Caroline Walker Bynum


Born
in Atlanta, GA, The United States
May 10, 1941

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Caroline Walker Bynum is Professor emerita of Medieval European History at the Institute for Advanced Study, and University Professor emerita at Columbia University in the City of New York. She studies the religious ideas and practices of the European Middle Ages from late antiquity to the sixteenth century.

Average rating: 4.16 · 1,176 ratings · 91 reviews · 15 distinct worksSimilar authors
Holy Feast and Holy Fast: T...

4.15 avg rating — 669 ratings — published 1987 — 7 editions
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Fragmentation and Redemptio...

4.28 avg rating — 142 ratings — published 1990 — 3 editions
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Jesus As Mother: Studies in...

4.10 avg rating — 100 ratings — published 1982 — 3 editions
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The Resurrection of the Bod...

4.16 avg rating — 79 ratings — published 1995 — 7 editions
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Christian Materiality: An E...

4.11 avg rating — 55 ratings — published 2011 — 3 editions
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Metamorphosis and Identity

4.13 avg rating — 55 ratings — published 2001 — 2 editions
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Wonderful Blood: Theology a...

4.49 avg rating — 35 ratings — published 2006 — 2 editions
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Last Things: Death and the ...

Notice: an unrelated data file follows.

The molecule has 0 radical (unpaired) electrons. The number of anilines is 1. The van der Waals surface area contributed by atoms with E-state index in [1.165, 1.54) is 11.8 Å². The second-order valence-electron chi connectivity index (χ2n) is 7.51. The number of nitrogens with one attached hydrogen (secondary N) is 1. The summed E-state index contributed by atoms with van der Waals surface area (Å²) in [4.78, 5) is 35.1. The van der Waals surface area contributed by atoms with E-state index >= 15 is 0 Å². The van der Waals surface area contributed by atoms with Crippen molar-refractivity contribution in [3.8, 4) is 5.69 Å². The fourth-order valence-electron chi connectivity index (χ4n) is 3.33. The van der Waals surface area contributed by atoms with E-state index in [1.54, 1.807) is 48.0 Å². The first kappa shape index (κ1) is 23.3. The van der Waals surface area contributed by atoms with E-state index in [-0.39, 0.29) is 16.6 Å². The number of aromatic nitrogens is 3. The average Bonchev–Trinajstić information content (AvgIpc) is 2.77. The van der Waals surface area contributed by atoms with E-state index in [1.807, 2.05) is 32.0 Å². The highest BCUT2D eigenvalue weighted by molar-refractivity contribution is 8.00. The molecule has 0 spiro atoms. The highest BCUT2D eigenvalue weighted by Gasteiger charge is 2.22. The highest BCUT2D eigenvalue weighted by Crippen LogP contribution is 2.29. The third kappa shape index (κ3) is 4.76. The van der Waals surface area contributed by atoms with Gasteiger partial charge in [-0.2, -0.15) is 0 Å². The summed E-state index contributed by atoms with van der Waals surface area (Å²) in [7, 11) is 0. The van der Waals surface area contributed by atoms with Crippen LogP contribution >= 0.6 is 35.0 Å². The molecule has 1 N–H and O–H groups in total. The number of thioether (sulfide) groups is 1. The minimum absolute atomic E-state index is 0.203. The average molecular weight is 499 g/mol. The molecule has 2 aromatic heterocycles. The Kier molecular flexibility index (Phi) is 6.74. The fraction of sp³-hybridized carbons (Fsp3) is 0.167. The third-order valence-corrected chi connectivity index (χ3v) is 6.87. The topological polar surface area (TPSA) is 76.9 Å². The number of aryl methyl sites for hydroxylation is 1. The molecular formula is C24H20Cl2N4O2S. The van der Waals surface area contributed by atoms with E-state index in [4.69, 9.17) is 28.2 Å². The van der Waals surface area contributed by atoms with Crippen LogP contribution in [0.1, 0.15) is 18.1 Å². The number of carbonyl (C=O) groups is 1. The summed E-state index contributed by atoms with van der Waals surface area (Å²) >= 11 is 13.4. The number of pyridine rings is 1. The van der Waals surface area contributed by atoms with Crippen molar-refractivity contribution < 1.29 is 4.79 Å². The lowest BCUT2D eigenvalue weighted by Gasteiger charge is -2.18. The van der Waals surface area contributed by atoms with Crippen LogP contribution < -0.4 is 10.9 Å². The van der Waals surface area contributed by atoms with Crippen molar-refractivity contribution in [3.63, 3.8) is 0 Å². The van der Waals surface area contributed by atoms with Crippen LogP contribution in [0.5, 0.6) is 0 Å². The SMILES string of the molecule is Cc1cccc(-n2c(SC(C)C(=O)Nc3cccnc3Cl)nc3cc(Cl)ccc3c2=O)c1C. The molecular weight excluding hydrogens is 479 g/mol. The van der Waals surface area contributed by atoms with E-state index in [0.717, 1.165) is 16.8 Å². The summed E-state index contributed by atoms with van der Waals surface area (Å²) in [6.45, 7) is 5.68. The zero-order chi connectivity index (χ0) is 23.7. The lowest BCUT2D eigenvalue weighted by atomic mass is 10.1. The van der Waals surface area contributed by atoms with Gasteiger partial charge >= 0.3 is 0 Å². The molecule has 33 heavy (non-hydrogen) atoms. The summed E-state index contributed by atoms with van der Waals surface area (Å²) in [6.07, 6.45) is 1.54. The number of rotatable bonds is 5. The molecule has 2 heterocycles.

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4.05 avg rating — 20 ratings — published 1999 — 5 editions
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Gender and Religion: On the...

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it was amazing 5.00 avg rating — 1 rating — published 1986 — 2 editions
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Docere Verbo et Exemplo: An...

really liked it 4.00 avg rating — 1 rating — published 1979 — 2 editions
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More books by Caroline Walker Bynum…
The Resurrection of the Bod...
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4.07 avg rating — 90 ratings

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“And why not—whatever despair we may feel concerning resurrection and reassemblage—find comic relief in the human determination to assert wholeness in the face of inevitable decay and fragmentation?”
Caroline Walker Bynum, Fragmentation and Redemption: Essays on Gender and the Human Body in Medieval Religion

“The very implausibility of the restoration of pared down fingernails and amputated limbs at the end of time underlines, for me, the despicableness of human beings who, in fact, torture and mutilate their fellow human beings. Yet, the implausible, even risible doctrine of the resurrection of the body asserts that—if there is such a thing as redemption—it must redeem our experience of enduring and even inflicting such acts. If there is meaning to the history we tell and the corruption (both moral and physical) we suffer, surely it is in (as well as in spite of) fragmentation. Bodily resurrection at the end of time is, in a technical sense, a comic—that is, a contrived and brave—happy ending.”
Caroline Walker Bynum, Fragmentation and Redemption: Essays on Gender and the Human Body in Medieval Religion

Topics Mentioning This Author

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The History Book ...: MEDIEVAL HISTORY - WOMEN 3 60 Jan 30, 2019 07:37AM  
The History Book ...: MEDIEVAL CUISINE 57 225 Jan 30, 2019 09:01AM  


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